Finland, Sweden sign protocols for NATO entry but still need ratification

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The 30 NATO countries have signed the accession protocols for Sweden and Finland, which will send the membership bids for parliamentary approval in member states.

Sweden's Foreign Minister Ann Linde and Finland's Foreign Minister Pekka Haavisto signed their countries' accession protocols at the alliance's headquarters in Brussels, Belgium.
Sweden’s Foreign Minister Ann Linde and Finland’s Foreign Minister Pekka Haavisto signed their countries’ accession protocols at the alliance’s headquarters in Brussels, Belgium.

The 30 NATO allies have signed off on the accession protocols for Sweden and Finland, sending the membership bids of the two nations to the alliance capitals for legislative approvals.

“This is truly a historic moment for Finland, for Sweden and for NATO,” said alliance Secretary General Jens Stoltenberg on Tuesday.

“We will be even stronger and our people will be even safer as we face the biggest security crisis in decades,” he said.

Every alliance nation has different legislative challenges and procedures to deal with, and it could take several more months for the two to become official members.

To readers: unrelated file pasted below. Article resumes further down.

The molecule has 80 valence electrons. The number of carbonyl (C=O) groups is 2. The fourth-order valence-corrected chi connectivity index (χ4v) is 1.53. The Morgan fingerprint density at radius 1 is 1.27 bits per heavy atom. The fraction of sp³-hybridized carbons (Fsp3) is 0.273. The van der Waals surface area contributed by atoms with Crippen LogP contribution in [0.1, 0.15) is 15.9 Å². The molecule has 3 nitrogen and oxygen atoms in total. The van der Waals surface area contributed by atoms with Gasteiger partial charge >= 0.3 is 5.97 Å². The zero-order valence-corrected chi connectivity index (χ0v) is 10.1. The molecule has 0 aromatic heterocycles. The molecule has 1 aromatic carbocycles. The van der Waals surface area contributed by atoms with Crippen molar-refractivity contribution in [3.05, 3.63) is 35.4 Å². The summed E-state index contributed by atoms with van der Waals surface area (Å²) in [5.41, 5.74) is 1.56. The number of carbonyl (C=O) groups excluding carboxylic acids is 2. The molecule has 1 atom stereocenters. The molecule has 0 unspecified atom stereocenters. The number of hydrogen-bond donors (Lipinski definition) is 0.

“I look forward to a swift ratification process,” said Finnish Foreign Minister Pekka Haavisto.

The 30 ambassadors and permanent representatives formally approved the decisions of last week’s NATO summit when the alliance made the historic decision to invite Russia’s neighbour Finland and Scandinavian partner Sweden to join the military alliance.

READ MORE: Explained: Finland, Sweden commitments to Türkiye’s security concerns

‘Security concerns’

Sweden and Finland applied to join NATO in May, a decision spurred by Russia’s offensive in Ukraine. But Türkiye, a longstanding member of the alliance, voiced objections to the membership bids, criticising the countries for tolerating and even supporting terrorist groups.

Türkiye, Sweden and Finland signed an agreement after trilateral talks that took place ahead of the NATO summit in Madrid last week. The agreement allows the two Nordic countries to become NATO members, but conditions them to take steps on Türkiye’s terrorism concerns and lift an arms embargo on Ankara.

“There were security concerns that needed to be addressed. And we did what we always do at NATO. We found common ground”, Stoltenberg said.

Türkiye’s Foreign Minister Mevlut Cavusoglu said on Monday that Sweden and Finland have to comply with a recent memorandum signed with Türkiye to be part of NATO. Otherwise, Ankara “would not accept them into NATO”, he said.

The protocol means Helsinki and Stockholm can participate in NATO meetings and have greater access to intelligence but will not be protected by the NATO defence clause that an attack on one ally is an attack against all until ratification.

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Source: AP

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